The Girl Behind the Red Rope

Ted Dekker

Rachelle Dekker

The author of this book is Ted Dekker. It is co-authored by his daughter Rachelle, who apparently thinks a lot like Ted does.

I’ve read a number of Ted Dekker’s books. To understand them, you must realize that not all will be as it appears at first glance. Ted is a theologian by training, and he buries theological propositions in his books. They are often buried deeply and unless you know where he might be going it will take you most of the book to figure it out. He has some good ideas, though I think he over reacts to his past church or home experience.

Ted has a habit of personifying spiritual characteristics as physical ones. For instance in his Books of History series, sinners show their sinful nature by a skin disease. People drown in a red lake to be converted and healed of their skin disease. It seems weird at first, but you get used to it once you understand it.

In this case the people are more realistic, to a point anyway. It is the story of a small, radical congregation. A prophetess who also happens to be their minister’s wife, learns that the final appocalypse of judgment against evil will come in three years. They are warned to move into a remote valley where they will escape in order to repopulate the earth. But this will only happen if they remain pure. Absolutely pure. No sin. No sinful thoughts. No appearance of sin even. The prophetess and her husband are quite paranoid and the list of things that threaten purity get very long and difficult to maintain.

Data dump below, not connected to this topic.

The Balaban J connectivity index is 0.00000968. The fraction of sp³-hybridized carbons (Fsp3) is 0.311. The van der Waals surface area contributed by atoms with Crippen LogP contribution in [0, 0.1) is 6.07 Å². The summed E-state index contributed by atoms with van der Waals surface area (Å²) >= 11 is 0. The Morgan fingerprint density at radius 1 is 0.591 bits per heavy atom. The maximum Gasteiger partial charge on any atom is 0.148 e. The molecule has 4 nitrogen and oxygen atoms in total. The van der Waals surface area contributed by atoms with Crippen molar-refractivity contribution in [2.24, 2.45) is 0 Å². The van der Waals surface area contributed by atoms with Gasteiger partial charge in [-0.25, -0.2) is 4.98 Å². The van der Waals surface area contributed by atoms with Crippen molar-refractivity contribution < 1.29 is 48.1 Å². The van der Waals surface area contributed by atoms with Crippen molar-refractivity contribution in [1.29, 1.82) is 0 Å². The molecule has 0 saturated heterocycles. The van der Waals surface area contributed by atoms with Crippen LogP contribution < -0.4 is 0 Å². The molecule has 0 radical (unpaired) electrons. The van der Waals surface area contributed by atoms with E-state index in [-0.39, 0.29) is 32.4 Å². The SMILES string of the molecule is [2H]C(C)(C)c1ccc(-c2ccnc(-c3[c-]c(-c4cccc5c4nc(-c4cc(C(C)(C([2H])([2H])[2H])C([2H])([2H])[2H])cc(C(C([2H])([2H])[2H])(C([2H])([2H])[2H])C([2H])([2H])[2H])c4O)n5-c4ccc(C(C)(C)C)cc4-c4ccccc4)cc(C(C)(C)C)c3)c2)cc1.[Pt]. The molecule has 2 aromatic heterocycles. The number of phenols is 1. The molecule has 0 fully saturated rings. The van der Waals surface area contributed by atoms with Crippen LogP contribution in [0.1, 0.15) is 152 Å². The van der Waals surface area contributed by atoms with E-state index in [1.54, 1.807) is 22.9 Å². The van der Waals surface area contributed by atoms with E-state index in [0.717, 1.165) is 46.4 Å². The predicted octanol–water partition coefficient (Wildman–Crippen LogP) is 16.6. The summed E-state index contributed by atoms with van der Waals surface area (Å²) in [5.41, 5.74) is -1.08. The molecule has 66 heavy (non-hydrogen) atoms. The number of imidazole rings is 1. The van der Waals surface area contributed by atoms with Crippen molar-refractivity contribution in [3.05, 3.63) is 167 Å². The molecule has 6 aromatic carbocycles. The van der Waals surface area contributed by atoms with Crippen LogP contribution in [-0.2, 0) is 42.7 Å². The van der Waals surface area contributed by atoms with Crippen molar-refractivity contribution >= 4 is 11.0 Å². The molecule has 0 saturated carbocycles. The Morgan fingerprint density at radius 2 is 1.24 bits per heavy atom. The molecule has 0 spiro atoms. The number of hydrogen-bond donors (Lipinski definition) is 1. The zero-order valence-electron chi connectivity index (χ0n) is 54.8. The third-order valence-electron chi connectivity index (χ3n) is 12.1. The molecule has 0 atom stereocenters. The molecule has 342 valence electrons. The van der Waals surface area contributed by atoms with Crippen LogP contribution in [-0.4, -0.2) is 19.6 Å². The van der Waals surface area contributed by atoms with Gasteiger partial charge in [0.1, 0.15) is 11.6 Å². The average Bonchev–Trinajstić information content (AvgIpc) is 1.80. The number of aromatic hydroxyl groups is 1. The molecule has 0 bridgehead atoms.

They are very good people, and very sincere. But they are stuck in their little valley for over ten years, and the time starts to get long, and the pressures rise. The punishments get worse as time goes on because they HAVE to maintain their purity or they will all be eternally lost.

Finally the pressure gets so great that the prophetess needs to order a whipping. And then an execution. And then another. Could God’s people stoop that low? Could you? Even if it seemed that your soul and the souls of your family and friends would be lost if you didn’t?

You will be surprised at some of the things in this book. What, or who, are the Fury that threaten the entire population of earth? You’ll be shocked at what they might teach you. Who controls the Fury? (That’s not a typo–Fury is a plural form of Fury, even as moose is the plural form of moose).

You will also come away with some healthy qualms about ever joining a cult which might save your life someday.

But that’s enough for now. Read the book and tell me what you think!


The Rise of Christianity

Book Review

Author: Rodney Stark

Publisher: HarperSanFrancisco

Printed: 1997

Format: Paper back, 246 pages

Abstract: A history of the early church writen from a socialogical perspective.

I ran across this book during my research for the current project I’m working on, and it is quite intriquing. The author was Professor of Sociology and Comparative Religion at the University of Washington when he wrote this book toward the end of the 20th century.